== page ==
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Malaysia’s togetherness survives despite its leaders

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By Ooi Kee Beng, for The Edge, Malaysia. 26 December 2013.

Whether we like it or not, a large part of the political and administrative infrastructure that Malaysia has today comes from the British. There is much that is of value in that system, and it is up to later generations – meaning the present one, i.e. us – to be discerning if we are to make full use of it.

But to throw out the baby with the bathwater when one is overwhelmed by nationalist sentiments is never a wise move. China’s Cultural Revolution is a most poignant case in point. In Malaysia, this throwing out of the baby has been going on for 55 years, and has been happening in slow motion, making it less obvious. Not only have the country’s institutions been slowly downgraded for political reasons, our sense of togetherness has also been eroded.

That is why it is so important for young Malaysians—and I would say for all post-colonial populations throughout the world—to be as learned about their own history as possible, and to be analytical and insightful about their heritage. It is through understanding why things are what they are, that they can adapt inherited structures to suit present needs, and not go into a state of denial instead.

Malaysia is one of the lucky new countries in that its independence did not come at a high price, as it did in countries like Vietnam or Indonesia. There were reasons for this, one of which was that our neighbours were obviously having a hard time throwing off the yoke of colonialism while we in relative peace had the luxury of working out how best to become a new country.

We saw how Sumatra had to go through a social revolution that was both bloody and destructive in 1946. We saw the Indian sub-continent divide itself with a painful separation in India and East and West Pakistan in 1947. We also saw China being embroiled in civil war in 1945-49.

Leaving colonialism behind was never an easy undertaking; and Malaysia, being a latecomer in gaining independence managed to avoid quite a few traps that could have made nationhood a seriously bloody and traumatic affair.

Malaysia could not have enjoyed the relatively peaceful period of nation-building over the last 50 years if it had not started out with a competent—and very powerful—police force, capable civil services at federal and state levels, good legal professionals, a relatively well-educated population with good schools and teachers, and adept leaders from the various major ethnic groups.

But having that luck also meant that many crucial issues never got to be properly aired in public debate. Or rather, the lid was progressively put on such debates after 1969. Mahathir’s era made that worse.

What we are witnessing today in Malaysia is properly understood as the latest stage in the long process of post-colonial development. This has involved turning local and colonial economies into a national one, relating well to neighbours, and forging a national identity that knows itself as “Malaysian”.

Economically, Malaysia may have done very well at times, but there are clear signs—such as the increasing budget deficit—that the good times are over if reforms are not properly implemented in the financial sector and in fiscal policy thinking.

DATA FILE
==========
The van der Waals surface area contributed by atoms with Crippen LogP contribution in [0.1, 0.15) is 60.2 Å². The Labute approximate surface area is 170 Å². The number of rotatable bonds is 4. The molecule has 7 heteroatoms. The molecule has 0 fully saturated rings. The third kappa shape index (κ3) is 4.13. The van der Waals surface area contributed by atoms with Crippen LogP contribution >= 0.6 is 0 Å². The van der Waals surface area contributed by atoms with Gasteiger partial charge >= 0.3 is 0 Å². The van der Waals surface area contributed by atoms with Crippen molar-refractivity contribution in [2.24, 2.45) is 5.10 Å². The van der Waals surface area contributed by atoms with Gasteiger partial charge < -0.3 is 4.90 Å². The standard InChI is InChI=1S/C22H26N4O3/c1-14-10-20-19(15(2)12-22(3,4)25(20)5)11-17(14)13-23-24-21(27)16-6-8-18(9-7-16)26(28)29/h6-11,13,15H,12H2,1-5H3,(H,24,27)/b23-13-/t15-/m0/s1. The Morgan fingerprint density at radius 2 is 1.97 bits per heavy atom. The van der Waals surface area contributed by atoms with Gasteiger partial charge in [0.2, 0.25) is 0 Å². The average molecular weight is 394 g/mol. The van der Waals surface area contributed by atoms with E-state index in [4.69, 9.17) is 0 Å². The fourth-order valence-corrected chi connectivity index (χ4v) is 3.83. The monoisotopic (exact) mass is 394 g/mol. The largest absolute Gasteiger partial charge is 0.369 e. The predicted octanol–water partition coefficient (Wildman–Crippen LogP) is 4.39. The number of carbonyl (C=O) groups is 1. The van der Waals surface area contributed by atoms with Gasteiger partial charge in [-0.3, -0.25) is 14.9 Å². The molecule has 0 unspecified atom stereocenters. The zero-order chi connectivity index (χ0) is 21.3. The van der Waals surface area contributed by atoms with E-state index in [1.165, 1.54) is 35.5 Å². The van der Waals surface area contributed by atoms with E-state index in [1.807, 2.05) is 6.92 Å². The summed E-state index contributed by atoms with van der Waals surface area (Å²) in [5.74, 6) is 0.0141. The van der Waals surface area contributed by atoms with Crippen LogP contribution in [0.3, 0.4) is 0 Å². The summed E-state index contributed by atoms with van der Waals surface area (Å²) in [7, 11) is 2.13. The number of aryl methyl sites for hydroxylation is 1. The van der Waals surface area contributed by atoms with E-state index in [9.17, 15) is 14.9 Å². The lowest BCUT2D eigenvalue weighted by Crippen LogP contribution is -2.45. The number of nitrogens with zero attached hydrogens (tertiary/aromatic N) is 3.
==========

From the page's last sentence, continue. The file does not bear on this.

This problem is minor, however, when compared to the project of creating a comfortable Malaysian identity, which is of course what building a nation is all about. It is here that the development of the country’s political discourse has twisted itself into a deadlock.

In fact, in forbidding freedom of expression so extensively, a culture has been created in Malaysia where argumentativeness passes for intelligence; crankiness poses as reasoning; threats masquerade as rationale; irrationality pretends to be profound; racism calls itself patriotism; coercion acts as justification and to be more sensitive is to be more right.

Thus, the problem that Malaysia suffers from is something very fundamental. It is the absence of sufficient agreement on what the country is and where it is supposed to be going. The key question still echoes in the background: Who has the right to contribute to a future Malaysian culture, and who not?

The citizenship-for-votes issue in Sabah, which has now flared up again—leading to former premier Mahathir Mohamed’s outrageous claim that whatever it was he did wrong in Sabah, was not worse than what the first premier, Tunku Abdul Rahman Putra did just before independence when the latter decided on broad citizenship rights for all ethnic groups—is symptomatic of the erosion of national vision, and of how the culture of demagogic politicking must undermine the sense of togetherness that is so necessary to successful nation building.

It is hard to have a clear idea of nationhood when after 55 years, who is Malaysian, really, and who is not is still be argued. Indeed, the miracle is how well Malaysians have stayed patriotic all these years despite the inherent divisiveness in the country’s political discourses. Good thing there is more sense in common folk than there has been in their leaders.


About Ooi Kee Beng

Dr OOI KEE BENG is the Executive Director of Penang Institute (George Town, Penang, Malaysia). He was born and raised in Penang, and was the Deputy Director of ISEAS - Yusof Ishak Institute (formerly the Institute of Southeast Asian Studies, ISEAS). He is the founder-editor of the Penang Monthly (published by Penang Institute), ISEAS Perspective (published by ISEAS) and ISSUES (published by Penang Institute). He is also editor of Trends in Southeast Asia, and a columnist for The Edge, Malaysia.


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